You may have seen some comments from me on the message boards, but for anyone interested in who I am (Nick Hummer) and why I wrote this (short answer: because Jeff asked).
I’m currently the Director of Advertising Solutions at Cars.com, working on my 9th year in the company. Assuming Jeff invites me back, you can expect to hear from me on a regular basis about what we’re seeing in terms of car shopping activity on Cars.com, how dealers can get more value out of their investments in our products, and the number one thing Jeff asked me to cover: ways you can help make Cars.com better.
This week, Cars.com is launching the new-car features we’ve been hinting at for a few months now. If you’re asking yourself why that is, I can provide all sorts of answers, ranging from the rebounding of new vehicle sales to growing new-car shopping activity online and addressing the opportunity that presents us as a third-party automotive shopping site, particularly given the opportunity to take advantage of high shopper perception of Cars.com as a new-car site (we also desperately need a distraction from D-Rose’s injury here in Chicago).
Far more important is this: consumers who are considering purchasing a new vehicle want different tools than those available for used-car shopping. Yes, a car is a car is a car, but dealers know better than anyone that people shopping for a new vehicle have different needs and in many cases demonstrate different shopping behavior than people shopping pre-owned.
The great news for dealers is that one of the biggest needs is guidance in choosing not just the right vehicle, but also the right dealer. Put simply, used-car shoppers want a car that meets their ideal model-year/price/mileage/vehicle history criteria (making the list of where they can buy it fairly short). We’ve found that new-car shoppers also want a car offered at a competitive price, but they’re much more likely to want to buy it from a dealer they can trust to take care of them throughout the life of the vehicle – and beyond, if things go well.
Notice I said competitive price, not lowest. According to an awesome DriverSide/Kelton research study from April 2011, 91% of new-car shoppers want to read your service reviews prior to purchasing a vehicle, representing one of many insights challenging the notion that price is the only thing that matters.
Today, the majority of our franchise dealer customers have been transitioned over to BaseDrive, our new package designed to help them tell consumers why they should choose their store over their competitors’. I don’t want to get too deep into “selling” here – that’s not why Jeff asked me to be a contributor on DealerRefresh, but I would urge franchise dealers to get to know the new features, as there are some areas where input from the dealer can impact their performance (I get into some tips below).
Your sales rep will walk you through the new features, and you can also access more information here. The overall idea is that offering dealers the ability to better market their brand on our site makes for more educated consumers and, ultimately, more qualified traffic to your store – everyone wins. To this end, we’ll be rolling out a brand new Market Intelligence Report next month, providing market-specific insight into the new car space based on Cars.com traffic data.
Now, onto the things you can do to impact the performance of your new ad package, as well as some tips for better online brand differentiation overall:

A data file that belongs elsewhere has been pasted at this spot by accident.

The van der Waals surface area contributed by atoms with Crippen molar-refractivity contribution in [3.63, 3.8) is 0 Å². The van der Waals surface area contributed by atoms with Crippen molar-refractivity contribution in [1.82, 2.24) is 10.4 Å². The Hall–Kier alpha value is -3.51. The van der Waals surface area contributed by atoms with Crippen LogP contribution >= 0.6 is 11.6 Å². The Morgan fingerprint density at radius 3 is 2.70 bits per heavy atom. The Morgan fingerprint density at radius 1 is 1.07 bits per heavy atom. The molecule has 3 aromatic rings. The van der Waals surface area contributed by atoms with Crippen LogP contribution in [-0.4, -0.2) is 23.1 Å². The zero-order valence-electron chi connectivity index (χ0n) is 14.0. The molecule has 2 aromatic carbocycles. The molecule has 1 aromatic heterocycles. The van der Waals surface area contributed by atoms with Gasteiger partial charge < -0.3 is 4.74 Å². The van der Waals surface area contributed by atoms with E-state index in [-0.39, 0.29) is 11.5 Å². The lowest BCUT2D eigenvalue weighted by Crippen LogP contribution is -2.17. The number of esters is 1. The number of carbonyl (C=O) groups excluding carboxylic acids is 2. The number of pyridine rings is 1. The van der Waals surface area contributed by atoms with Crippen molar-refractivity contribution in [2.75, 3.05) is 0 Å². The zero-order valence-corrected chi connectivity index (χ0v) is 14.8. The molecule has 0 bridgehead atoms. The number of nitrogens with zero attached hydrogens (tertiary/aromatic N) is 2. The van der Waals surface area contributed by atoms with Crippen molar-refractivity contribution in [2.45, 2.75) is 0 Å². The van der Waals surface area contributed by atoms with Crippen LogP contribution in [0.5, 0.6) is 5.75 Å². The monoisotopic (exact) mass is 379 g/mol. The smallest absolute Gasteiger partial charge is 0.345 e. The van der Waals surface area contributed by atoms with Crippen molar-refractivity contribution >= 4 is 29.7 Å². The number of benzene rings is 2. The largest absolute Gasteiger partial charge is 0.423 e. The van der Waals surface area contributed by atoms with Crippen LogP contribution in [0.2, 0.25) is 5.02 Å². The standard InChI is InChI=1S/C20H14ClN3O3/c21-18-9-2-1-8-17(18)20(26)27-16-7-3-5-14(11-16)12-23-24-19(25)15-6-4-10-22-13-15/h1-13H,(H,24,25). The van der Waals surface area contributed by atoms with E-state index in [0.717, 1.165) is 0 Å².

1. Reviews – Come on, you knew this had to be on here. With reviews, the only one metric I really stress is volume across the sites your shoppers frequent. With the changes we rolled out this week, your Dealer Reviews play a much more prominent role in differentiating your store with our audience, but I recommend building volume on all the reviews sites in your market that get traffic from people shopping for a car.
More is always better, but our research indicates you want at least 8 on each site. After volume, focus on conversion. There’s been some discussion in our industry about page views as an important metric, and my response to that is that reviews exist to build confidence and drive more business to the retailers whose previous customers have good things to say – tracking conversion is simply a better gauge of how reviews impact your bottom line.
2. Fill out your Dealer Profile Page – and while you’re at it, claim and fill out all the places your dealership information is listed online, from Yelp and Google Places to yellowpages.com. Most of you probably have Yelp and Google covered, but doing a quick check at getlisted.org can tip you off to the more obscure directory sites. When you input your hours of operation, don’t forget service – consumers want to know that taking their car in for service down the line will be convenient for them. On your Cars.com profile page specifically, you can add a tagline and a short description of your dealership, and consider adding a video highlighting the reasons to shop at your store.
3. Let us hear about it – the good and the bad. We’ve spent the last 18 months talking to dozens of dealers: running prototypes in pilot markets, conducting focus groups and seeking out as much advice as we can get. We’ve got a lot more to come, both for consumers and dealers, and the more feedback we hear from you, the better our site and our opportunities for dealers to get in front of online new-car shoppers will be. Let us know what works, and maybe more importantly, what doesn’t work. Heck, let me know directly ([email protected]) or talk to Dave Gilmartin, our Director of New Car Strategy ([email protected]).
Thanks for reading, and I look forward to hearing your feedback.